The voice of the man who answered the telephone could have been Niko’s, if with age Niko’s accent had become even thicker, which sometimes does happen. It turned out, however, that I was speaking to Karl, a nephew to whom Niko had sold the business upon retiring. The gym was carrying on as it always had. I shuddered at the memory of those trapezes and inquired about Niko’s health. Very good, Karl informed me. He still teaches. At a big club in Vero Beach. I shifted the conversation to Madame Olga. Olga! Karl laughed. She’d be a hundred if she were alive. But don’t worry, the school continues right at my place. We teach the Russky method. Come and check it out.
I took him up on the offer. As I looked around the anteroom of the new premises, having already written a large check to pay for a series of lessons, I realized that I too was being appraised by a group of young women, in various stages of athletic undress, lounging on two sofas , chewing apples, and drinking colored liquids from plastic bottles. Could these be, I asked myself hopefully, Demoiselles d’Avignon, class of 2002? They turned out to be a new generation of apprentice teachers of the St. Petersburg Method. And the burly men leaning against the wall, warily flexing their biceps, were not bouncers or enforcers; they were Karl’s trainers, masters of the trapeze, the parallel bars, the headstand, and the square.
My hope that one of the nubile apprentices would undertake the renewal of my body was not fulfilled. As a client who had known Olga herself, and worked under her direction, I had value as a link in the apostolic succession going all the way back to the old man, and I was placed in the care of Lola, a grim-looking lady. I had never seen her before, but I was assured that she had been Olga’s comrade-in-arms and had been lucky enough to know Vladimir himself. As I pondered this development during my first session, which pushed me to the limits of endurance, I found a measure of consolation in the vision on my immediate left. Also exercising on a machine was a tall, brown-haired young woman in a red leotard, going through the drill without a supervisor. Sneaking glances at her as often as I could, I took in her strong body and face, which struck me as bold. The grace of her gestures and the flexibility of her limbs led me to think she might well be a dancer. I looked at her feet for confirmation but, long and narrow—and deliciously dirty—they ended in little toes that had never known the indignity of hours spent on pointe. Another detail completed my enchantment: the red of her toenail varnish swore with the red of her leotard. How lucky, I said to myself, how lucky that, alone among the clients, teachers, and apprentices, she is barefoot. Flaunting her disregard of rules!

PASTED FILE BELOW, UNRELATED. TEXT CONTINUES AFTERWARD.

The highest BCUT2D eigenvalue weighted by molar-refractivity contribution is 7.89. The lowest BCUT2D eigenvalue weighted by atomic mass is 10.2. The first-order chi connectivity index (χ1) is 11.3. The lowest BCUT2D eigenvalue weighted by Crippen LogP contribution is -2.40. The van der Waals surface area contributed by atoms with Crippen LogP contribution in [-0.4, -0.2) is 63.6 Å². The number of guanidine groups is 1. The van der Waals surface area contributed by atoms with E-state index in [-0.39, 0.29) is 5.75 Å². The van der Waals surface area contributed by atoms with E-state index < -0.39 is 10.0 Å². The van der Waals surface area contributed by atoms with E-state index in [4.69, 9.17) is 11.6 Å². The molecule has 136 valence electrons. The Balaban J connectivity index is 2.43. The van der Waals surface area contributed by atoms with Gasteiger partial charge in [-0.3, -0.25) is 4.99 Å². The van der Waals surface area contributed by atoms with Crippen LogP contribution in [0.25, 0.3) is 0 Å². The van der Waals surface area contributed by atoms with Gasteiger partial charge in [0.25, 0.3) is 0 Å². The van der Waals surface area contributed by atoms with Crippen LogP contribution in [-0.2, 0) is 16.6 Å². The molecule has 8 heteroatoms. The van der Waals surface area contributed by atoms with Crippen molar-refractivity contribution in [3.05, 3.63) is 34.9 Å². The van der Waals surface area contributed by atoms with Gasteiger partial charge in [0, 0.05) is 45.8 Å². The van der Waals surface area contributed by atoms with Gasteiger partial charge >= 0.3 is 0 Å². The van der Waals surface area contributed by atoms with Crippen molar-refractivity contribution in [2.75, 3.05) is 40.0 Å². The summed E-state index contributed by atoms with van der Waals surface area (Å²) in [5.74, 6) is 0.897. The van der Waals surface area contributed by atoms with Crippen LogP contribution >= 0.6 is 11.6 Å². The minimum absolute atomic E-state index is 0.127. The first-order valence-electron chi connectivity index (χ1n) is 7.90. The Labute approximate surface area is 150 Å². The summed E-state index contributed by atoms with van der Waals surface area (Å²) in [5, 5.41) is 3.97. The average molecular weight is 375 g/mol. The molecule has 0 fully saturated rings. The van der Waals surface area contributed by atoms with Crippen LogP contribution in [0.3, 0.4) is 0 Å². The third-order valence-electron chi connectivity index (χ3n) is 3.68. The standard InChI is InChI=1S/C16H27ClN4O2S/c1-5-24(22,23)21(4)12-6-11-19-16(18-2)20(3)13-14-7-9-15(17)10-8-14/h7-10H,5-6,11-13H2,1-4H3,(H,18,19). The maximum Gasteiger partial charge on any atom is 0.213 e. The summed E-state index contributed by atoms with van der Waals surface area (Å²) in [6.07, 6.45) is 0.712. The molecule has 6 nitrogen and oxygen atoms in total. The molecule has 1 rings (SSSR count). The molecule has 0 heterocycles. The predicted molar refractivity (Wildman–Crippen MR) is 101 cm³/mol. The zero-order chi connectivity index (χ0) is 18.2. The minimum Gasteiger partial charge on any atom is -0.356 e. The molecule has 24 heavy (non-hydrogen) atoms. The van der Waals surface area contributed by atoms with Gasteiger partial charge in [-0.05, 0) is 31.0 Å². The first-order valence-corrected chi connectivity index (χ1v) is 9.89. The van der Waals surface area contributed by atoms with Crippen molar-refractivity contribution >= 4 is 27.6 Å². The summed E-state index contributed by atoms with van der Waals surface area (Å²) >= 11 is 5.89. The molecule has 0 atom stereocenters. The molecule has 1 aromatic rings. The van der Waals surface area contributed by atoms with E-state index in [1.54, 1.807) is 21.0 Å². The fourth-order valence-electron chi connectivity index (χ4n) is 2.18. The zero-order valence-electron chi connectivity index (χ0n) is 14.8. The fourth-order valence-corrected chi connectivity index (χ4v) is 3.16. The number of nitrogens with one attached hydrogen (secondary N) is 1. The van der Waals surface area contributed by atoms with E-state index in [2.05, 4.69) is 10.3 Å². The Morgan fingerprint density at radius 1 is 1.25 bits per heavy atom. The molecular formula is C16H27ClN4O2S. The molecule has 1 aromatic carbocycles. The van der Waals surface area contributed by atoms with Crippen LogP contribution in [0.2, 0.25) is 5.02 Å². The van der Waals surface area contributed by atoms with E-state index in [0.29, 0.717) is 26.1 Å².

Until I was quite sure that I had established the pattern of her attendance—Monday, Wednesday, and Friday, always at the same hour—I went to the gym every day so as not to miss her. Afterward, I began to plan my week around being always on the machine next to hers, at her hour, on every one of her days. There were occasional disappointments, when inexplicably she wore ballet slippers or socks. They paled in comparison with unexpected gratifications: the times when she had no varnish on her toenails or the varnish was chipped or I saw the skin of her thigh through a seam of her leotard that had come undone. Once, when she was working with a teacher, I actually heard her speak. A deep voice with a flat, matter-of-fact accent that revealed nothing. One day, I lingered after she had finished her session so that I could ask Lola with which company my neighbor danced. It had occurred to me that she might be doing modern dance, which would account for the perfection of her toes. Perhaps I could see her perform. What company Kay dances with? Lola answered with a puzzled air. Yes, I insisted, isn’t she a dancer? What a funny idea, Lola replied. She works in public relations. I’ll tell her you thought she was a dancer. She’ll be really flattered.
I didn’t ask Lola to forbear, and I suppose she must have carried out her plan because, at the next session Kay, for the first time, smiled at me. I grinned back and looked at her feet. She had painted her toes silver. Was it a sign? That is how I took it and determined to intercept not that day but very soon. I would invite her for a drink. If she turned me down, which I feared was likely, I would switch to days on which she didn’t come to the gym, thereby also escaping from Lola. Perhaps one of the young apprentices with a bare midriff would consent to take over my rejuvenation. On no account, however, would I give up the gym. I made another resolution too: I would after all look up Harry Livingston. It would be interesting to see what new games time had played with Rosie and him and those two boys who would now be older than I was when I first met them.
I never got around to asking Kay out. But that very afternoon I called the Livingstons’ apartment—they were once again listed in the telephone directory—and, hearing that Harry was in Canada, where he looked after a family business that had survived the collapse of his racier activities, I arranged to have dinner with Rosie.
Louis Begley lives in New York City and is the author of eight novels, including Wartime Lies, About Schmidt, and, most recently, Matters of Honor.